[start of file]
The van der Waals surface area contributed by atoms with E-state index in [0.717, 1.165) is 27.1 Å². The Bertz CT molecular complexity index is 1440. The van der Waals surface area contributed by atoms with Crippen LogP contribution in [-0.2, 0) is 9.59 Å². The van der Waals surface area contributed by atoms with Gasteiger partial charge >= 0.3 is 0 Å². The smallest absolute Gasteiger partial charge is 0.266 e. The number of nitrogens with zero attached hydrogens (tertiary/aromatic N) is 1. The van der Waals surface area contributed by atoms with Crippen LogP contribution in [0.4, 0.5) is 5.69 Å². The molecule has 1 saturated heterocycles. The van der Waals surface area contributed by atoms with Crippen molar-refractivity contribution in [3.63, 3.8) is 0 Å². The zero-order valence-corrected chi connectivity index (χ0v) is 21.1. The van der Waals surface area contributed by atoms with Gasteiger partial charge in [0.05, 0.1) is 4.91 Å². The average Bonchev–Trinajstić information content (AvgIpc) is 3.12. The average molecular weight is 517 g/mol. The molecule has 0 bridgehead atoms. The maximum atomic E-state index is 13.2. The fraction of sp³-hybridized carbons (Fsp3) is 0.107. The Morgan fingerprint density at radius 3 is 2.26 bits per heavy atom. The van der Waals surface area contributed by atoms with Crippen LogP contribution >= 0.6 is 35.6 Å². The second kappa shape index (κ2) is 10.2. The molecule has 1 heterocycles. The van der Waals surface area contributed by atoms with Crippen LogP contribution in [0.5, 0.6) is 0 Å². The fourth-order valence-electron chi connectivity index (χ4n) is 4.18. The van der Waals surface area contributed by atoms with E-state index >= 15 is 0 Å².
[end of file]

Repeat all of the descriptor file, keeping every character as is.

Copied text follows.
The van der Waals surface area contributed by atoms with E-state index in [0.717, 1.165) is 27.1 Å². The Bertz CT molecular complexity index is 1440. The van der Waals surface area contributed by atoms with Crippen LogP contribution in [-0.2, 0) is 9.59 Å². The van der Waals surface area contributed by atoms with Gasteiger partial charge >= 0.3 is 0 Å². The smallest absolute Gasteiger partial charge is 0.266 e. The number of nitrogens with zero attached hydrogens (tertiary/aromatic N) is 1. The van der Waals surface area contributed by atoms with Crippen LogP contribution in [0.4, 0.5) is 5.69 Å². The molecule has 1 saturated heterocycles. The van der Waals surface area contributed by atoms with Crippen molar-refractivity contribution in [3.63, 3.8) is 0 Å². The zero-order valence-corrected chi connectivity index (χ0v) is 21.1. The van der Waals surface area contributed by atoms with Gasteiger partial charge in [0.05, 0.1) is 4.91 Å². The average Bonchev–Trinajstić information content (AvgIpc) is 3.12. The average molecular weight is 517 g/mol. The molecule has 0 bridgehead atoms. The maximum atomic E-state index is 13.2. The fraction of sp³-hybridized carbons (Fsp3) is 0.107. The Morgan fingerprint density at radius 3 is 2.26 bits per heavy atom. The van der Waals surface area contributed by atoms with Crippen LogP contribution >= 0.6 is 35.6 Å². The second kappa shape index (κ2) is 10.2. The molecule has 1 heterocycles. The van der Waals surface area contributed by atoms with Crippen LogP contribution in [0.5, 0.6) is 0 Å². The fourth-order valence-electron chi connectivity index (χ4n) is 4.18. The van der Waals surface area contributed by atoms with E-state index >= 15 is 0 Å².